It is an age-old practice, but for some Australians it's still a requirement to log into the internet to make a payment.In the past, the practice was to log onto the internet from home, and then make a small payment using a credit card.But it's no longer required, with internet service providers such as iiNet and Optus saying they will not charge for the login.This is despite reports in some media...
The Federal Communications Commission is expected to test broadband speeds at a high-powered test facility on Friday.
The FCC is working with two state governments and local businesses to set up the high-tech facility.
The tests will use a high powered test machine, which is the same machine used to test wireless networks.
The test facility is scheduled to open at 8:00 a.m.
The California Department of Public Utilities, the San Francisco Municipal Transportation Agency, the Los Angeles County Transportation Authority, and the Sacramento Municipal Transportation Authority will also participate in the testing.
The test will test broadband speed for a range of services including video, internet and high-bandwidth wireless services.
The testing is a test of technology used to measure the performance of fiber-optic networks in the US.
The FCC will test the speed of the new broadband networks from a location that can measure speeds at 5 gigabits per second to 10 gigabit per second.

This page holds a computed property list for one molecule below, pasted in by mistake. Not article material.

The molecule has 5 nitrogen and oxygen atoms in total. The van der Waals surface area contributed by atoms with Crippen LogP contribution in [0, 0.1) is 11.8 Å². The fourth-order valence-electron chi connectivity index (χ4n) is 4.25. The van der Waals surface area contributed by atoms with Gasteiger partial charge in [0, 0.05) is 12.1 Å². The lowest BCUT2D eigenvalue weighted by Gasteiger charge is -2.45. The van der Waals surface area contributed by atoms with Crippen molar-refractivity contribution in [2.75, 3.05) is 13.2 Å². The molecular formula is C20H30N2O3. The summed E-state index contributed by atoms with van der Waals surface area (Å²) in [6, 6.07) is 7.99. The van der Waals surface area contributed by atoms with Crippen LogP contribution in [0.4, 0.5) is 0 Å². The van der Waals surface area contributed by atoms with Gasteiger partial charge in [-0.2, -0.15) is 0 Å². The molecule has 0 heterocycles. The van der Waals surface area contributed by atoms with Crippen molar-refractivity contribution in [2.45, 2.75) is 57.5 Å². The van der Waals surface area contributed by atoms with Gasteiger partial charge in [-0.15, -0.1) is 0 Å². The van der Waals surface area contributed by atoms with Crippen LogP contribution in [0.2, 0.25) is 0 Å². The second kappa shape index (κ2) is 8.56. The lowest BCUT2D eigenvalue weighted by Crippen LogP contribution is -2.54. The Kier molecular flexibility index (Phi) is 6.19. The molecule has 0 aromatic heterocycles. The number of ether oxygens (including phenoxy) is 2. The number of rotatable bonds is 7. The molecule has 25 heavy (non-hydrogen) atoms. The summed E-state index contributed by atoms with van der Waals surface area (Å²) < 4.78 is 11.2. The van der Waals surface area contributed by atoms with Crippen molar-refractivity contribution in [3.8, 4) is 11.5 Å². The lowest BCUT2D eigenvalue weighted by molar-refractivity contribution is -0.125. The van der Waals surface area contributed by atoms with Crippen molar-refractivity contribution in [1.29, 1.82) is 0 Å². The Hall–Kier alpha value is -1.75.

The Federal Communication Commission says that testing will also test broadband for voice and video services.
A state agency that will be participating in the tests is the California Department Of Public Utilities.
The agency’s tests are scheduled to be performed at its headquarters in Sacramento, California.
California also announced earlier this week that it would launch a statewide high-frequency internet service called L.A. Fiber.
Gavin Newsom said in a statement that the state is “committed to supporting the next generation of innovation in California and our state.”
The governor also praised the FCC for its “commitment to working with state and local leaders and the private sector to help make sure that broadband service is affordable, reliable and accessible for everyone in California.”
The FCC is also testing broadband speeds in the San Joaquin Valley.
The state is testing the state’s high-capacity network, which includes fiber-to-the-node technology.